Real Stroke of Genius
When Major League Soccer changed its playoff structure, from one utterly incomprehensible cluster to another incomprehensible cluster, several people who followed the league gathered around their computers and let out a collective
“what the…” I was amongst those people; however, I now look back and realize that the move just might have been ingenious.
Firstly most football purists scoffed at the idea that 10 teams, which breaks down to approximately 56% of the league, would make the playoffs. Yet look at other professional sports in America. The NBA has 53% of the teams in the playoffs, same for the NHL, the NFL’s number is 37%, while Major League Baseball lets in only a paltry 27% of their teams.
As a former New Englander, who used to watch the futility of the Red Sox and Patriots before their recent run of success, it could be painful watching the last few weeks of their respective regular season. By the time the Patriots would get to week 8, I would know they had no shot of making the playoffs. There were times in the 80s when the Red Sox season would be hopelessly lost after just 50 games.
In Major League Soccer’s current set up, with less than 10 games remaining for all teams, every single team still technically could qualify for the playoffs. Would New England or Vancouver have to go on somewhat of a ridiculously magical run to get in? Absolutely, but magic is part of sports.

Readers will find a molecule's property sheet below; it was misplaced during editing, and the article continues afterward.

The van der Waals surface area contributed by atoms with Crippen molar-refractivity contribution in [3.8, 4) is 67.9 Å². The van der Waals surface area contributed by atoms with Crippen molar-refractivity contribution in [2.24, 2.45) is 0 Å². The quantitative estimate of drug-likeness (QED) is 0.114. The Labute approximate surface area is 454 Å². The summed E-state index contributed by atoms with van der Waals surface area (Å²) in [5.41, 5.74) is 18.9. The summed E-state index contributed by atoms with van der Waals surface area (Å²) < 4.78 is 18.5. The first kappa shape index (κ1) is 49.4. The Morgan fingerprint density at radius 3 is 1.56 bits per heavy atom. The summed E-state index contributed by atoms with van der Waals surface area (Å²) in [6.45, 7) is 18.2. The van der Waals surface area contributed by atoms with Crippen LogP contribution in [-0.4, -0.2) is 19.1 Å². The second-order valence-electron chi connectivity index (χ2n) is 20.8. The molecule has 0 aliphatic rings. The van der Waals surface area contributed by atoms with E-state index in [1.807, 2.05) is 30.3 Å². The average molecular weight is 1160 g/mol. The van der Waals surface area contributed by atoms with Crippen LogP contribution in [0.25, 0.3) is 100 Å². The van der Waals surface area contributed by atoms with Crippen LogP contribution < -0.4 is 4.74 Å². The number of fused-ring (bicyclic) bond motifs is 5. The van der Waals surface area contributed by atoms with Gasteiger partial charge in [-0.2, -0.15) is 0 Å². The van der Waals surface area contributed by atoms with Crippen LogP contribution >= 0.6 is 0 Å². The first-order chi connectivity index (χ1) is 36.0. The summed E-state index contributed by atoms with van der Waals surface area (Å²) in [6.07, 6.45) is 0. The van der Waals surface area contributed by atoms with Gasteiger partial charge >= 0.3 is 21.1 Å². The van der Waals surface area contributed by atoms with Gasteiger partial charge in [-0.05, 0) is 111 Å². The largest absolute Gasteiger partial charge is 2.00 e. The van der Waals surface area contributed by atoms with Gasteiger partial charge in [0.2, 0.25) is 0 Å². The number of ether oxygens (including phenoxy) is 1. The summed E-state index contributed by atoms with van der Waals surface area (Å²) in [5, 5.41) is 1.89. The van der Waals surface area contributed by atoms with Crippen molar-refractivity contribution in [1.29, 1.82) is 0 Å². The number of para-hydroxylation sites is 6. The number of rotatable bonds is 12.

So while supporters of a Supporters Shield winner will complain every time a Colorado or Real Salt Lake wins MLS Cup, they end up focusing more on the former form of a team as opposed to their team’s own marquee players choking in the spotlight.
A championship by a lower ranked team may seem unfair to other teams, but no more than VCU and Butler making the NCAA Final Four. The fact that everyone could make the playoffs shouldn’t take away from a team like Toronto, who has only recently started to play good football, sneaking into the big dance. It should also not take away from the nerves in Dallas, where they were playing the best for most of the season, but have recently hit a skid, could still fall out of the playoff picture.
Are there still problems with the playoffs? There certainly are. MLS Cup Final having nearly no chance of being some combination of Los Angeles, Real Salt Lake, Dallas, and Seattle, the reality that the Supporters Shield doesn’t really mean a whole lot, and the sometimes one-legged, sometimes two-legged, nature of it, are all just some of the problems facing MLS’s playoff structure.
However the fact that a majority of the teams make the playoffs is not a exactly a world ending, soul crushing dilemma. In fact it is something that will make the last few weeks of the season worth watching by everyone, as opposed to just a prolonged march down the green mile for most.